“The toilet is stopped up. I can’t get it,” she said.
That, my friends, is how it started. It was more of an SOS than an email. A cry for help. No, it was a cry for deliverance against the tyranny of only one working toilet. I can abide many things, but this thing I can not abide. I will not abide this. I am a fixer; I fix things; it’s literally what I get paid to do. My wife will have two functioning toilets by nightfall.
Full Disclosure: I do get paid to fix things. That’s a true story. However I should mention that those things are Information Technology things- web servers, PC and Server Operating Systems, coding issues tackled, coding solutions provided, technical questions answered, and technical problems solved. It’s not bragging if it’s true, and it’s true that me and God can fix some IT stuff. That fact has bred overconfidence in my abilities beyond IT and has gotten me into more than a couple sticky situations. Because when it comes to home repairs, I’m a monkey hitting things with a hammer and screaming into the night. I’m a mongoose with a reciprocating saw trying to screw in a nail.
“I’ll get it when I get home. No biggie,” I said. I mean, you take the plunger, you do your thing, boom. You’re a hero. Easy win. I’ve done it before. I’ve got this. I am the right tool for this job. I will not be defeated by a stew of toilet sadness.
“Your brother tried it, but he couldn’t get it either,” she replied warningly. ‘Woman, I’ve got this,’ I thought. I’m going to show that toilet what’s what. Get it. You’re about to see how a toilet gets plunged, suckers.
Staring into the murky abyss, I marveled, “Wow, that joker is really full.” And really full it was. Undeterred and accompanied by my brother, I grabbed the plunger and went to work. No dice. I was plunging slowly and gently so as not to breach the rim of the bowl with the sorrowful salmagundi it contained, and nothing good was happening.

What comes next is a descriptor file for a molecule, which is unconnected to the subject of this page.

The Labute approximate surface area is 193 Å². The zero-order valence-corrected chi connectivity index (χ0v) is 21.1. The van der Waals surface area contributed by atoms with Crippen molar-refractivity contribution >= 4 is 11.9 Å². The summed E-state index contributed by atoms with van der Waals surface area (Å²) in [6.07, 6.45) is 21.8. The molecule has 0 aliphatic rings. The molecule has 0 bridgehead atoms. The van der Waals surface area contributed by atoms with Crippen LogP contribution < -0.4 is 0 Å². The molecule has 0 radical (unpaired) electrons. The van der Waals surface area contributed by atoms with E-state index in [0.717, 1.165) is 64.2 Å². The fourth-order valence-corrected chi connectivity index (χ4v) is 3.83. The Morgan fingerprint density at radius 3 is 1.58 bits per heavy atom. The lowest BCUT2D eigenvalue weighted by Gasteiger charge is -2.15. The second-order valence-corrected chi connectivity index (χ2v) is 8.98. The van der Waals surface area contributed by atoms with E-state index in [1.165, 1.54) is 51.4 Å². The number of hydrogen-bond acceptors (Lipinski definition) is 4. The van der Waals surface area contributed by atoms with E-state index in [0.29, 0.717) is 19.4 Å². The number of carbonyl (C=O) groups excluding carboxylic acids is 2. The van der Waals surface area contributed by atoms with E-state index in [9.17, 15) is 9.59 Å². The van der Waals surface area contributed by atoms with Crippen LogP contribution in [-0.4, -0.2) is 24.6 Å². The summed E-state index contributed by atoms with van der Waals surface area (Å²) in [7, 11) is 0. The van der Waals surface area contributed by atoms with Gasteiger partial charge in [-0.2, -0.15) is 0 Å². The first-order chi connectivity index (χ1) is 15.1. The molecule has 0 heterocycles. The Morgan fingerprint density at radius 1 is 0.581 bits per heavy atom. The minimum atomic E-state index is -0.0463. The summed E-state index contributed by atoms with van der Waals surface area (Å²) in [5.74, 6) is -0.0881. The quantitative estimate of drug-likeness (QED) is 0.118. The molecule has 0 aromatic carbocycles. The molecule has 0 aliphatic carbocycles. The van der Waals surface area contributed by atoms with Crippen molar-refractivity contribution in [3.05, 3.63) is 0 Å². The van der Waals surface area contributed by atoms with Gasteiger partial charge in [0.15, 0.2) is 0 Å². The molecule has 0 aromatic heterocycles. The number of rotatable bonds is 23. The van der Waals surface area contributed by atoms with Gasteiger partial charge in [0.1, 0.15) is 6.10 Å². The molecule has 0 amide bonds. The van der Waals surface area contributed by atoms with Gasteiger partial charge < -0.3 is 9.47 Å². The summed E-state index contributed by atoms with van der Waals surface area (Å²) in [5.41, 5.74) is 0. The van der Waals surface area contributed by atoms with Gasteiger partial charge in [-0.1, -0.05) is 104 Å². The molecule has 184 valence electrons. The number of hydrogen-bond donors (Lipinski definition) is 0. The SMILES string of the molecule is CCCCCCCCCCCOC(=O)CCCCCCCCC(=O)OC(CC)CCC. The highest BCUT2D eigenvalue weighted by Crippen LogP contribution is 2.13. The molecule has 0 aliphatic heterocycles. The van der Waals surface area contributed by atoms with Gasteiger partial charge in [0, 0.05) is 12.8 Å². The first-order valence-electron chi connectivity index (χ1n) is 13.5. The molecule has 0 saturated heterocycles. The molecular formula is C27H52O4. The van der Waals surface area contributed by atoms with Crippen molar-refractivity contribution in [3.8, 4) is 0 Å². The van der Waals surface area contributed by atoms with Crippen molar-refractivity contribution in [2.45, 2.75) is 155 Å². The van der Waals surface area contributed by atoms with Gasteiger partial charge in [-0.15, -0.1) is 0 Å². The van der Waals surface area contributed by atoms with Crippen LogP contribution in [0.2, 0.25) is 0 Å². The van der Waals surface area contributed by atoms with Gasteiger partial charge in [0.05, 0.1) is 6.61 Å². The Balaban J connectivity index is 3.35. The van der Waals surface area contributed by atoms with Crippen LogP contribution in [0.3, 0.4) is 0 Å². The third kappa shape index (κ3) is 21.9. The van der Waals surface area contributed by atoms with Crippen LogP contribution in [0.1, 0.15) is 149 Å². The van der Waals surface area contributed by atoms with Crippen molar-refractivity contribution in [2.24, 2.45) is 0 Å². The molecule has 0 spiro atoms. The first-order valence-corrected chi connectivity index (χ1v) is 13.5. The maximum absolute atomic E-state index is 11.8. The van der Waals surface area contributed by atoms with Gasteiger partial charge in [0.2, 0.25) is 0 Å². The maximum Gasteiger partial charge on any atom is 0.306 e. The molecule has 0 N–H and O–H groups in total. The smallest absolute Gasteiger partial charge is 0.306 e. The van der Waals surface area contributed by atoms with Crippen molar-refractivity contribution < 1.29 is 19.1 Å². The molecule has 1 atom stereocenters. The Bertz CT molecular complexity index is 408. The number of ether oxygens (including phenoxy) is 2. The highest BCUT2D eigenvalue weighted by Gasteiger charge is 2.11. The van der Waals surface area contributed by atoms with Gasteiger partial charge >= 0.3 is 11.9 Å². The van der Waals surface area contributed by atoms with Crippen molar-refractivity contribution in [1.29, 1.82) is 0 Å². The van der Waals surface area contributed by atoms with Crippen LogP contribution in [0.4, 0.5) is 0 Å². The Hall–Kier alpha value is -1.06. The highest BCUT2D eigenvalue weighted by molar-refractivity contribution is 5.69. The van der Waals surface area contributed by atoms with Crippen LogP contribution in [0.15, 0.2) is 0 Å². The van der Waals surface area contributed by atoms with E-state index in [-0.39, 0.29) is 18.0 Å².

“Maybe I need the other plunger,” I said. That was my rationale. It has to be that I have the wrong tool for the job. It’s not me. I need a different plunger, and then I’ll get this thing done. Moments later, instead of two working toilets, I had two disgusting plungers and a filled to the brim toilet of disappointment. Time to go nuclear.
“What are we going to do now, Don?” my brother David asked.
“We’re going to take it to the limit, little brother. Let’s get the toilet snake,” I replied. Side note: when you start quoting song lyrics from The Eagles in response to a question concerning fecal matter, you’re only setting yourself up for disaster. There was a drain snake in the laundry room. Never mind that I’d never used one. Never mind that I had to search YouTube on how to use one. This was the obvious solution.
I put the end of the snake into the goulash of suffering that was the toilet, applied some downward pressure, and started twisting the end of the snake just like I saw on the YouTube video. It went in a good bit, then stopped.
‘Ha! Victory!’ I thought. The guy on the video said that’s what would happen. Now, you twist this bit and you slowly pull back on the end of the snake to release the obstruction.